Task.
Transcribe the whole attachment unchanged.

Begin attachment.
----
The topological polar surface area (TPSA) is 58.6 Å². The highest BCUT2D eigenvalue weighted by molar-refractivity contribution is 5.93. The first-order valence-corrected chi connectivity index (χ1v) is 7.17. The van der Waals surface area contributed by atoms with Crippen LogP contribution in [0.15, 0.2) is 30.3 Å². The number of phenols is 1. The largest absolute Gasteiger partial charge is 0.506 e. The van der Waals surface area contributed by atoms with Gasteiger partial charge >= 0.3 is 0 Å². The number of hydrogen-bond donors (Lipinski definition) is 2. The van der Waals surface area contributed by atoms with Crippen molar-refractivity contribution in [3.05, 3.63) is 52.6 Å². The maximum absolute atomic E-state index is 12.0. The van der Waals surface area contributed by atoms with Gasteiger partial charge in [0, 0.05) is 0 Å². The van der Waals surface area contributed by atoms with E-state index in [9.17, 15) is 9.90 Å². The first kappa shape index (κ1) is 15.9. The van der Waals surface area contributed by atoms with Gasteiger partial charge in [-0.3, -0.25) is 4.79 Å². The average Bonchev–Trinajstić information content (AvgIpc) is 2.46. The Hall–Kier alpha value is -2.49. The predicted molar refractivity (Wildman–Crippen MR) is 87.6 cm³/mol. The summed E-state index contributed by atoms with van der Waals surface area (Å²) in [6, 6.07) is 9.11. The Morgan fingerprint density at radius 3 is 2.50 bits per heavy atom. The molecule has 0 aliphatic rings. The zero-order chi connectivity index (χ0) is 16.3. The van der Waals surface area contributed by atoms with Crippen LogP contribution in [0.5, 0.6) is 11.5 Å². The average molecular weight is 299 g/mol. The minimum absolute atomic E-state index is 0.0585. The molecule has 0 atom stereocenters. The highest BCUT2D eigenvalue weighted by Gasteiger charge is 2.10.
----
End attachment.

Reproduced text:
The topological polar surface area (TPSA) is 58.6 Å². The highest BCUT2D eigenvalue weighted by molar-refractivity contribution is 5.93. The first-order valence-corrected chi connectivity index (χ1v) is 7.17. The van der Waals surface area contributed by atoms with Crippen LogP contribution in [0.15, 0.2) is 30.3 Å². The number of phenols is 1. The largest absolute Gasteiger partial charge is 0.506 e. The van der Waals surface area contributed by atoms with Gasteiger partial charge >= 0.3 is 0 Å². The number of hydrogen-bond donors (Lipinski definition) is 2. The van der Waals surface area contributed by atoms with Crippen molar-refractivity contribution in [3.05, 3.63) is 52.6 Å². The maximum absolute atomic E-state index is 12.0. The van der Waals surface area contributed by atoms with Gasteiger partial charge in [0, 0.05) is 0 Å². The van der Waals surface area contributed by atoms with E-state index in [9.17, 15) is 9.90 Å². The first kappa shape index (κ1) is 15.9. The van der Waals surface area contributed by atoms with Gasteiger partial charge in [-0.3, -0.25) is 4.79 Å². The average Bonchev–Trinajstić information content (AvgIpc) is 2.46. The Hall–Kier alpha value is -2.49. The predicted molar refractivity (Wildman–Crippen MR) is 87.6 cm³/mol. The summed E-state index contributed by atoms with van der Waals surface area (Å²) in [6, 6.07) is 9.11. The Morgan fingerprint density at radius 3 is 2.50 bits per heavy atom. The molecule has 0 aliphatic rings. The zero-order chi connectivity index (χ0) is 16.3. The van der Waals surface area contributed by atoms with Crippen LogP contribution in [0.5, 0.6) is 11.5 Å². The average molecular weight is 299 g/mol. The minimum absolute atomic E-state index is 0.0585. The molecule has 0 atom stereocenters. The highest BCUT2D eigenvalue weighted by Gasteiger charge is 2.10.